So where do you go these days to see small, independent, regional filmmakers? Well, honestly, if you’re not making a film try next door because somebody there is probably between writing a script and editing the film. Small film festivals are everywhere as cities now see it as a marketing advantage—a way to seem with it.

But I want to tell you about a little film festival that is located in one of my favorite areas in the country—The Fly Way Film Festival began in 2008 and is held in late October in Pepin & Stockholm, Wisconsin.  (It’s going on right now.) The two small villages on Lake Pepin (part of the Mississippi) while not large in number are a located in a beautiful area that has no shortage of artists. And begin located an hour and a half south-east of Minneapolis makes it not so remote.

This year 35 feature films and shorts will be show through this weekend. I met the director Rick Vaicius last month while sailing on Lake Pepin. One of the things I like most about the festival is they don’t charge an entry fee for filmmakers. I think that probably sets them a part from most (all?) film festivals right out of the gate. I don’t know if they’ll become the next Sundance (or even want to be), but I think it’s a festival that should be on your radar because what every filmmaker needs is a few cheerleaders in their corner.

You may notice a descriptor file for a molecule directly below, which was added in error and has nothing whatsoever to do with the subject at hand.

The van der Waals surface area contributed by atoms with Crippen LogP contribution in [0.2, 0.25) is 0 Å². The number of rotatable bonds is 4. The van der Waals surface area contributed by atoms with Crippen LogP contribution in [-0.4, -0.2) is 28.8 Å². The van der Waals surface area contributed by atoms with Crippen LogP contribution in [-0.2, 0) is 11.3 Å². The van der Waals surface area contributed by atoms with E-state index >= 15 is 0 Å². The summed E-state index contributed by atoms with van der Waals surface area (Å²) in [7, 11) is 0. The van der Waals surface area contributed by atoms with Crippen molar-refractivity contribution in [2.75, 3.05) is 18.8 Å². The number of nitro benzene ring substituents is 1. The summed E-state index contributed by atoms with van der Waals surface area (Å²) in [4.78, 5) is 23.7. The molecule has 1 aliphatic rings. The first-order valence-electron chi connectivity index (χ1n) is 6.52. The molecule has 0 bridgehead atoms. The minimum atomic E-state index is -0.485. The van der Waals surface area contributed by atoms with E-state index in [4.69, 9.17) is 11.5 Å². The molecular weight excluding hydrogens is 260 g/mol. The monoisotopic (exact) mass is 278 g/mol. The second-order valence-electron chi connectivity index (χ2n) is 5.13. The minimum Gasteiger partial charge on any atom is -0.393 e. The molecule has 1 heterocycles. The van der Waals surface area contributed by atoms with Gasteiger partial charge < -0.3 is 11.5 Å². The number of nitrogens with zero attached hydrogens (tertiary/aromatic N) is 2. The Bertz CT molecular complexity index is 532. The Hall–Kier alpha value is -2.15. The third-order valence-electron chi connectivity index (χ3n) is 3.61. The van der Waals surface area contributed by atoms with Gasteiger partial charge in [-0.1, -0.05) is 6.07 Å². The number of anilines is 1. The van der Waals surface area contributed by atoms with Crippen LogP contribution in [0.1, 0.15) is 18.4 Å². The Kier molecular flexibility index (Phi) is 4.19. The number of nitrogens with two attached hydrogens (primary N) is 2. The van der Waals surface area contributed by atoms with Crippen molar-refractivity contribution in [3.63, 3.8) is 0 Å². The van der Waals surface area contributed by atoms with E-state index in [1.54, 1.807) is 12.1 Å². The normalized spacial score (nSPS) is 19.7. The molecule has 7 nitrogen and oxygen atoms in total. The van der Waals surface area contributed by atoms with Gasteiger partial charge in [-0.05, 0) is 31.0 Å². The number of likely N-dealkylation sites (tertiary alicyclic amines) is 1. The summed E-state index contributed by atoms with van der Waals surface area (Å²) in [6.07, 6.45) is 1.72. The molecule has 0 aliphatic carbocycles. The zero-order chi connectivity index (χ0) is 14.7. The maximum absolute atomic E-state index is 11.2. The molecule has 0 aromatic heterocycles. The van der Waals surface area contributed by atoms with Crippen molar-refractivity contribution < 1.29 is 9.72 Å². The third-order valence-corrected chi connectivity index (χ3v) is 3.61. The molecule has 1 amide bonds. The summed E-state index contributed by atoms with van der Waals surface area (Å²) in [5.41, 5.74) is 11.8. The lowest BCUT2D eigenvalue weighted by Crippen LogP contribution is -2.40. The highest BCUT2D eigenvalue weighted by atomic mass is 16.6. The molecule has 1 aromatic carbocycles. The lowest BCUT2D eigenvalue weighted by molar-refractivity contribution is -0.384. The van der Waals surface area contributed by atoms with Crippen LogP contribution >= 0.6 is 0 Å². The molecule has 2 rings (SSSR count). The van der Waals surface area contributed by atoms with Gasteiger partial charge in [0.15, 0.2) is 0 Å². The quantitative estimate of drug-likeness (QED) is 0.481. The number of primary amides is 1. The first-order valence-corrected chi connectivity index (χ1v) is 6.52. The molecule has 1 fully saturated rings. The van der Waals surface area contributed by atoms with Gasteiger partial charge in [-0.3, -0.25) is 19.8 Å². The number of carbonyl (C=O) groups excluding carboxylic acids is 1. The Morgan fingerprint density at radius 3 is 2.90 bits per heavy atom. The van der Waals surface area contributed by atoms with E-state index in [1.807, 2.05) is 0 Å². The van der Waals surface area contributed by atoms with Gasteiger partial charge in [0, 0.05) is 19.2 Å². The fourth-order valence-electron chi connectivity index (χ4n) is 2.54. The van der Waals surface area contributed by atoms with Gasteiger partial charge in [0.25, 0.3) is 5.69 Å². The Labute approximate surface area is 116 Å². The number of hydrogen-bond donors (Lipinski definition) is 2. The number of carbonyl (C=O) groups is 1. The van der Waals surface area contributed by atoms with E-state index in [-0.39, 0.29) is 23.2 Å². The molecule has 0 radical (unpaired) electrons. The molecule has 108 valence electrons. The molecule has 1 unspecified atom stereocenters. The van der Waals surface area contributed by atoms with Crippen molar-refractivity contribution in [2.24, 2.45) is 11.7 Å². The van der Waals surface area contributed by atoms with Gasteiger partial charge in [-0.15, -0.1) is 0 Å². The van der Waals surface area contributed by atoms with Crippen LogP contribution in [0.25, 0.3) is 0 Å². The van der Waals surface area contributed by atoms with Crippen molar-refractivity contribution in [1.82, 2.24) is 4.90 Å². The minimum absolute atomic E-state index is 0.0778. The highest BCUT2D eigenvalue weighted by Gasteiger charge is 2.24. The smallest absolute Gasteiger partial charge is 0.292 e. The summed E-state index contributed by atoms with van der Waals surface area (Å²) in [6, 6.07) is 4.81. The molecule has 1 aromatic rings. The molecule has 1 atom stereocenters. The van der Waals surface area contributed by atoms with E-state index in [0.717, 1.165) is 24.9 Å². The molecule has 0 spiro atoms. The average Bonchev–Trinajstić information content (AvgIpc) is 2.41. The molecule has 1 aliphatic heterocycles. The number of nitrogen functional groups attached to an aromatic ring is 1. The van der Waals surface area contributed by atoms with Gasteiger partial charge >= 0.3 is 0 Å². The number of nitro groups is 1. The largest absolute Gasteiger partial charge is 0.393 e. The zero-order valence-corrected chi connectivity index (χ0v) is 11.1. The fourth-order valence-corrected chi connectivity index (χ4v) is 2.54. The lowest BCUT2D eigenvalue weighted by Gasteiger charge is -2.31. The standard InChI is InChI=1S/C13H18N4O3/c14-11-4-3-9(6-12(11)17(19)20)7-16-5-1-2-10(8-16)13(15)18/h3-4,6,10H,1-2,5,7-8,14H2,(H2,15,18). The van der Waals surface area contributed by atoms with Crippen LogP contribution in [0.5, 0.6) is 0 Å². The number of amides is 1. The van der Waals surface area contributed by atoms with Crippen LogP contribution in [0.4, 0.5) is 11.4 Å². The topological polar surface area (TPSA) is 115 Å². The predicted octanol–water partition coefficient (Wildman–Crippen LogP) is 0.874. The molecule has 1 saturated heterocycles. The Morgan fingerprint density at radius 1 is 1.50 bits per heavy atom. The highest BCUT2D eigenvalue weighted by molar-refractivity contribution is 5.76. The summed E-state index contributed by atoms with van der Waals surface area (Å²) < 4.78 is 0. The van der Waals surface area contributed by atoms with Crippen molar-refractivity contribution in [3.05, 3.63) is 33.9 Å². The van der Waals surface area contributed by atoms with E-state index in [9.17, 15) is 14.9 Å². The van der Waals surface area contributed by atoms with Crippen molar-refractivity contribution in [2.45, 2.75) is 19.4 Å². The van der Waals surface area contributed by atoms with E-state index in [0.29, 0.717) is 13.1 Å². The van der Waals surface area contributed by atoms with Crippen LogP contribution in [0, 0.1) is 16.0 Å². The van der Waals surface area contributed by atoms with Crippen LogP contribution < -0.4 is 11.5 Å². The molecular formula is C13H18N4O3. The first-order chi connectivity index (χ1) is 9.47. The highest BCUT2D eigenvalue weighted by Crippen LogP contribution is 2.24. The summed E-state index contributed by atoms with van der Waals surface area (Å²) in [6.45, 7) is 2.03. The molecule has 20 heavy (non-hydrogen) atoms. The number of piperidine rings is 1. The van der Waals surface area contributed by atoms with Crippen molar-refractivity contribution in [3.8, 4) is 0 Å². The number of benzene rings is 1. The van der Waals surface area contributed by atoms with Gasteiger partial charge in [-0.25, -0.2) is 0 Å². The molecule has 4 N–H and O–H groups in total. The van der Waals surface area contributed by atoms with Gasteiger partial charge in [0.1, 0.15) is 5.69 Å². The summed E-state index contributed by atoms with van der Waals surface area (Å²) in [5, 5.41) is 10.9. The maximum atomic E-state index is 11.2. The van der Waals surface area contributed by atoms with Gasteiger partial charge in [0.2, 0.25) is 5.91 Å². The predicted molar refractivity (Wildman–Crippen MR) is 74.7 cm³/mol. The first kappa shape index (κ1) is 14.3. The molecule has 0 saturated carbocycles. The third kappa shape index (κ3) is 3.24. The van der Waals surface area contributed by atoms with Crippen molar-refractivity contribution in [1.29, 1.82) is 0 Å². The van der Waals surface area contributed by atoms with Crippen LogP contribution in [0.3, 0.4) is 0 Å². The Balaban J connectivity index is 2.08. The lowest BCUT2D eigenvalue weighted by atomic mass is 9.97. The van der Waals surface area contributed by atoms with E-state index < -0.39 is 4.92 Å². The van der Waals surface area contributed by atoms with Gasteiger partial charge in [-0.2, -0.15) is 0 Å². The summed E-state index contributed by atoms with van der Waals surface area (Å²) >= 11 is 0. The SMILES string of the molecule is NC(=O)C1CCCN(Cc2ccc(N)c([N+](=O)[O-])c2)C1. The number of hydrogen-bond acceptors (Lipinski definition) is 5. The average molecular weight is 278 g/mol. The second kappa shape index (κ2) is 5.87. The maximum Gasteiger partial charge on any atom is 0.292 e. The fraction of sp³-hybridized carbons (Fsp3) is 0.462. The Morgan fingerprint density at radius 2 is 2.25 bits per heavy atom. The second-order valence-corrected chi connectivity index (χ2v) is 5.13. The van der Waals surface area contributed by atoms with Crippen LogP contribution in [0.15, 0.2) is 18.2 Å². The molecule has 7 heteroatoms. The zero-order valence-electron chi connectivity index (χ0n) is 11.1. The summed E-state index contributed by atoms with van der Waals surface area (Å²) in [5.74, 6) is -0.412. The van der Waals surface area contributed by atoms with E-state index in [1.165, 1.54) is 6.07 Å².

And speaking of cheerleaders, Kelley Baker, The Angry Filmmaker, will also be speaking at the Fly Way Film Festival this year.

As a taste of this year selections… Ballhawks is a documentary by Mike Diedrich that is narrated by Bill Murray. The film will be show tomorrow (10/23/10) at the Fly Way Film Festival and Diedrich will be on hand at the showing. (For those of you in Texas, the film is also showing this week at the Austin Film Festival.) The film is about  a little known aspect of Chicago Cubs baseball that happens just outside Wrigley Field. Diedrich says it’s, “A story about hope, exuberance, shattered dreams and picking up the pieces to move on.”

Vimeo doesn’t play well with WordPress so click here to watch a trailer of Ballhawks.

Oh, and one for the trivia books. Pepin, Wisconsin happens to be the town that Laura Ingalls Wilder was born just outside of. (Before she wrote Little House on the Prairie, her first book was Little House in the Big Woods about the Pepin area.)

One more example of big things happening in small places. (Not to mention Bob Dylan playing here in Cedar Falls, Iowa on Sunday.)

Scott W. Smith

Read Full Post »

“I adore Chicago. It is the pulse of America.”
Sarah Bernhardt

“You’re Abe Froman… the sausage king of Chicago?”
Ferris Bueller’s Day Off

“I give you Chicago. It is not London and Harvard. It is not Paris and buttermilk. It is American in every chitling and sparerib. It is alive from snout to tail.
H. L. Mencken